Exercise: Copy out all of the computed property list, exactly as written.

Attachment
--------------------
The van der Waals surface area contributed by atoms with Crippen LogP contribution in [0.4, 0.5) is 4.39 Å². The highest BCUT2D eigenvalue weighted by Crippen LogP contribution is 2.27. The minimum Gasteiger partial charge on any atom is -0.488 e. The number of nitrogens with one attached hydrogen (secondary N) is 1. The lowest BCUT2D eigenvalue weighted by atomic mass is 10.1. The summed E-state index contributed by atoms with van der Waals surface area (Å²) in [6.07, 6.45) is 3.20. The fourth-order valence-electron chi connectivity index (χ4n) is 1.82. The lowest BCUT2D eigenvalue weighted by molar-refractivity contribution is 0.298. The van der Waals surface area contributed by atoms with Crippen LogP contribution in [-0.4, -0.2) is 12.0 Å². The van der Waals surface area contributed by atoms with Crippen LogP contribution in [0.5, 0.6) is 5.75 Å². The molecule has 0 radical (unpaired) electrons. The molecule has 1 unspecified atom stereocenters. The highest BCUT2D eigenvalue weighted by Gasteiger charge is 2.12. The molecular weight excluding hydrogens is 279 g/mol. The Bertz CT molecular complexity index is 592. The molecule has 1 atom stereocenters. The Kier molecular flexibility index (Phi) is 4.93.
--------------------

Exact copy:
The van der Waals surface area contributed by atoms with Crippen LogP contribution in [0.4, 0.5) is 4.39 Å². The highest BCUT2D eigenvalue weighted by Crippen LogP contribution is 2.27. The minimum Gasteiger partial charge on any atom is -0.488 e. The number of nitrogens with one attached hydrogen (secondary N) is 1. The lowest BCUT2D eigenvalue weighted by atomic mass is 10.1. The summed E-state index contributed by atoms with van der Waals surface area (Å²) in [6.07, 6.45) is 3.20. The fourth-order valence-electron chi connectivity index (χ4n) is 1.82. The lowest BCUT2D eigenvalue weighted by molar-refractivity contribution is 0.298. The van der Waals surface area contributed by atoms with Crippen LogP contribution in [-0.4, -0.2) is 12.0 Å². The van der Waals surface area contributed by atoms with Crippen LogP contribution in [0.5, 0.6) is 5.75 Å². The molecule has 0 radical (unpaired) electrons. The molecule has 1 unspecified atom stereocenters. The highest BCUT2D eigenvalue weighted by Gasteiger charge is 2.12. The molecular weight excluding hydrogens is 279 g/mol. The Bertz CT molecular complexity index is 592. The molecule has 1 atom stereocenters. The Kier molecular flexibility index (Phi) is 4.93.